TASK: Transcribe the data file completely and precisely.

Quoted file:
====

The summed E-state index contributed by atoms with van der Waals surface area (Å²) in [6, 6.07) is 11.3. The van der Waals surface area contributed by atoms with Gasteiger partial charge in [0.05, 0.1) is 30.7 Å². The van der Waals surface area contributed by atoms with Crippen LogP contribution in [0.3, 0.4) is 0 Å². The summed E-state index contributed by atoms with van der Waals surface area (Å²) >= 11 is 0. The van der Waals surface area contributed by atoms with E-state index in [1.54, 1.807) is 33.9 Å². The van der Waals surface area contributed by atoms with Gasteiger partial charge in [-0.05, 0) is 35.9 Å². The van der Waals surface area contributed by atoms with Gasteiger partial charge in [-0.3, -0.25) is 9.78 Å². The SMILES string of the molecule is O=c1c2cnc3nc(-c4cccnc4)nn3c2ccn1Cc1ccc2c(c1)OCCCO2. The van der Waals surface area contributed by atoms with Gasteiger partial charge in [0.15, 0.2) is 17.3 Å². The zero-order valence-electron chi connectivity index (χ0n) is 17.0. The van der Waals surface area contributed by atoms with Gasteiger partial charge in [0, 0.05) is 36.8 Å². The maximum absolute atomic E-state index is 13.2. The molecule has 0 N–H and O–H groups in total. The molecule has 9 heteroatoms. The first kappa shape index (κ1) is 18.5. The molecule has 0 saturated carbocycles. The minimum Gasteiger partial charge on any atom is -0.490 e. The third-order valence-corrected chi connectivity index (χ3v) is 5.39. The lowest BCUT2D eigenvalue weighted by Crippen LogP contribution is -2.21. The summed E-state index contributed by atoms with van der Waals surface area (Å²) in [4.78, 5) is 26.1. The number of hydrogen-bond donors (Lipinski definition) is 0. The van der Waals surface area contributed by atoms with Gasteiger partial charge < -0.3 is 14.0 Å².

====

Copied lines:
The summed E-state index contributed by atoms with van der Waals surface area (Å²) in [6, 6.07) is 11.3. The van der Waals surface area contributed by atoms with Gasteiger partial charge in [0.05, 0.1) is 30.7 Å². The van der Waals surface area contributed by atoms with Crippen LogP contribution in [0.3, 0.4) is 0 Å². The summed E-state index contributed by atoms with van der Waals surface area (Å²) >= 11 is 0. The van der Waals surface area contributed by atoms with E-state index in [1.54, 1.807) is 33.9 Å². The van der Waals surface area contributed by atoms with Gasteiger partial charge in [-0.05, 0) is 35.9 Å². The van der Waals surface area contributed by atoms with Gasteiger partial charge in [-0.3, -0.25) is 9.78 Å². The SMILES string of the molecule is O=c1c2cnc3nc(-c4cccnc4)nn3c2ccn1Cc1ccc2c(c1)OCCCO2. The van der Waals surface area contributed by atoms with Gasteiger partial charge in [0.15, 0.2) is 17.3 Å². The zero-order valence-electron chi connectivity index (χ0n) is 17.0. The van der Waals surface area contributed by atoms with Gasteiger partial charge in [0, 0.05) is 36.8 Å². The maximum absolute atomic E-state index is 13.2. The molecule has 0 N–H and O–H groups in total. The molecule has 9 heteroatoms. The first kappa shape index (κ1) is 18.5. The molecule has 0 saturated carbocycles. The minimum Gasteiger partial charge on any atom is -0.490 e. The third-order valence-corrected chi connectivity index (χ3v) is 5.39. The lowest BCUT2D eigenvalue weighted by Crippen LogP contribution is -2.21. The summed E-state index contributed by atoms with van der Waals surface area (Å²) in [4.78, 5) is 26.1. The number of hydrogen-bond donors (Lipinski definition) is 0. The van der Waals surface area contributed by atoms with Gasteiger partial charge < -0.3 is 14.0 Å².